Currently before the court is plaintiff's First Motion for Attorneys' Fees (Doc. No. 10) which the court construes as a motion for summary judgment, and defendant's cross motion for summary judgment (Doc. No. 11). For the sake of judicial efficiency, the court will initially consider defendant's motion.


A. The IDEA and Attorneys' Fees

"The IDEA is designed to ensure that all children with disabilities have available to them a free appropriate public education that emphasizes special education and related services designed to meet their unique needs." B.W. ex rel. K.S. v. New York City Dept. of Educ., --- F.Supp.2d ----, 2010 WL 2220492 at *5 (S.D.N.Y. 2010) (citing 20 U.S.C. § 1400(d)(1)(A); Schaffer v. Weast, 546 U.S. 49, 51, 126 S.Ct. 528 (2005); A.R. ex rel. R.V. v. N.Y. City Dep't of Educ., 407 F.3d 65, 72 (2d Cir.2005). "The IDEA requires that, as a condition to receiving federal funds, a school district ensure that a disabled child receives a free and appropriate public education ("FAPE") through an Individual Education Plan ("IEP"), which "must include an assessment of the child's current educational performance, must articulate measurable educational goals, and must specify the nature of the special services that the school will provide." B.W. ex rel. K.S. v. New York City Dept. of Educ., 2010 WL 2220492 at *5 (internal citations omitted).

"The IDEA ... contains a fee-shifting provision under which a 'prevailing party' may recover attorneys' fees from the party against which it prevailed. See 20 U.S.C. § 1415(i)(3)(B). The first question we must address, then, is whether the Parents were "prevailing parties" in the proceedings before the IHOs." A.R. v. New York City Department of Education, 407 F.3d at 73.

1. Prevailing party

In pertinent part, 20 U.S.C. § 1415(i)(3)(B) states that "[i]n any action or proceeding brought under this section, the court, in its discretion, may award reasonable attorneys' fees as part of the costs -- (I) to a prevailing party who is the parent of a child with a disability ...." 20 U.S.C. § (i)(3)(B)(i)(I). "A party attains 'prevailing party' status if that party attains success on any significant issue in the litigation that achieves some of the benefit sought in bringing the litigation, and the manner of the resolution of the dispute constitutes a change in the legal relationship of the parties." B.W. ex rel K.S. v New York City Dept. of Educ., 2010 WL 2220492 at * 6.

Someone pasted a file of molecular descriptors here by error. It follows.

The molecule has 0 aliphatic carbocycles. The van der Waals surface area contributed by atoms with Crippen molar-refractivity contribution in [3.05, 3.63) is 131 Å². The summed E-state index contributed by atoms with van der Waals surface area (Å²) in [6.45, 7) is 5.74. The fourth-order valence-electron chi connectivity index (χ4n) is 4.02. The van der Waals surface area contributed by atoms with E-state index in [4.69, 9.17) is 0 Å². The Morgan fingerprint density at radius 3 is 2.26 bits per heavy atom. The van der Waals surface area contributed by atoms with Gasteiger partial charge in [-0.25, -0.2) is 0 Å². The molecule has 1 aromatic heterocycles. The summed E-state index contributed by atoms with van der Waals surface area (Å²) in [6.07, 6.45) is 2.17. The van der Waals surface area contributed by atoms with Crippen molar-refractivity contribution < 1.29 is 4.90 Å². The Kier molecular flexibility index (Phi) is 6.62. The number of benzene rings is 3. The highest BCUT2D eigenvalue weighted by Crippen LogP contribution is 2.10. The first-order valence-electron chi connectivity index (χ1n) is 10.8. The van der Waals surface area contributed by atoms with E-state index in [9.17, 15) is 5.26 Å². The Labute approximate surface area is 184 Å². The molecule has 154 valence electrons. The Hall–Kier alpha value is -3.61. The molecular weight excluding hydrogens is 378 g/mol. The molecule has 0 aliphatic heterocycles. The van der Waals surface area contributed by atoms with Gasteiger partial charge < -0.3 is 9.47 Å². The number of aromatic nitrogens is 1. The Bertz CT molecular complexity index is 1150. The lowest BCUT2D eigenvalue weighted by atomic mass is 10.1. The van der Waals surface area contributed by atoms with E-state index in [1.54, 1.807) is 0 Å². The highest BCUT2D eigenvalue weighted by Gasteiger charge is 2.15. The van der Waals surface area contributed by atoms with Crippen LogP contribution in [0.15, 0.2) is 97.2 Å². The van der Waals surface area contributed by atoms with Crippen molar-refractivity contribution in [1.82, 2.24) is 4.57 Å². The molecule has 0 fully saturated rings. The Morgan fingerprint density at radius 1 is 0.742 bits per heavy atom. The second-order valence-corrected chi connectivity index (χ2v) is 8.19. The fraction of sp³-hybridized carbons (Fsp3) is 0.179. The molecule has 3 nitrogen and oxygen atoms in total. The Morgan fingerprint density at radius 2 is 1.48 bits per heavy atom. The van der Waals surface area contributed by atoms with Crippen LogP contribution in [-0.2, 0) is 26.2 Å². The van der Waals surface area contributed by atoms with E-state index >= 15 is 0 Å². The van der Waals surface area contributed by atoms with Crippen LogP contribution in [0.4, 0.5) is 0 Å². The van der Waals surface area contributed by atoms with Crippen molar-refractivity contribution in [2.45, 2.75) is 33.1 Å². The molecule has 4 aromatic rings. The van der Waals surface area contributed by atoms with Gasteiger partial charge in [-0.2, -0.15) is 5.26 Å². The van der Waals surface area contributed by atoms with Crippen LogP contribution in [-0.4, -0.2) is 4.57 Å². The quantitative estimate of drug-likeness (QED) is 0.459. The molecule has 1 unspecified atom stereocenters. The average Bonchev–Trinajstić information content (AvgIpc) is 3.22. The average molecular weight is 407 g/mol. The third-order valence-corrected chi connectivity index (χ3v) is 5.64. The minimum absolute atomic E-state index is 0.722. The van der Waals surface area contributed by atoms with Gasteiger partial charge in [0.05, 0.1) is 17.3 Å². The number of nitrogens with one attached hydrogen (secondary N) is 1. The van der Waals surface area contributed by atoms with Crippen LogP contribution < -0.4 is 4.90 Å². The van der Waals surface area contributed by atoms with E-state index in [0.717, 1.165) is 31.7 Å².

2. Reasonable Attorney Fees

The statute also states in pertinent part that "[f]ees awarded under this paragraph shall be based on rates prevailing in the community in which the action or proceeding arose for the kind and quality of services furnished. No bonus or multiplier may be used in calculating the fees awarded under this subsection." 20 U.S.C. § 1415 (i)(3)(C). "Attorneys' fees may not be awarded and related costs may not be reimbursed in any action or proceeding under this section for services performed subsequent to the time of a written offer of settlement to a parent if -- ... the court or administrative hearing officer finds that the relief finally obtained by the parents is not more favorable to the parents than the offer of settlement." 20 U.S.C. § 1415 (i)(3)(D)(III) (West 2010).

B. Legal Standard for Summary Judgment

A motion for summary judgment shall be granted "if the pleadings, depositions, answers to interrogatories, and admissions on file, together with the affidavits, if any, show that there is no genuine issue as to any material fact and that the moving party is entitled to a judgment as a matter of law." Fed. R. Civ. P. 56(c). See also Celotex Corp. v. Catrett, 477 U.S. 317, 322, 106 S.Ct. 2548, 2552 (1986); Security Ins. Co. of Hartford v. Old Dominion Freight Line, Inc., 391 F.3d 77, 82 (2d Cir. 2004). "[I]n assessing the record to determine whether there is a genuine issue as to a material fact, the court is required to resolve all ambiguities and draw all permissible factual inferences in favor of the party against whom summary judgment is sought[.]" See Security Ins., 391 F.3d at 83, citing Anderson V. Liberty Lobby, Inc., 477 U.S. 242, 255, 106 S.Ct. 2505 (1986). "Only when reasonable minds could not differ as to the import of the evidence is summary judgment proper." Bryant v. Maffucci, 923 F.2d 979, 982 (2d Cir.), citing Anderson, 477 U.S. at 250-51.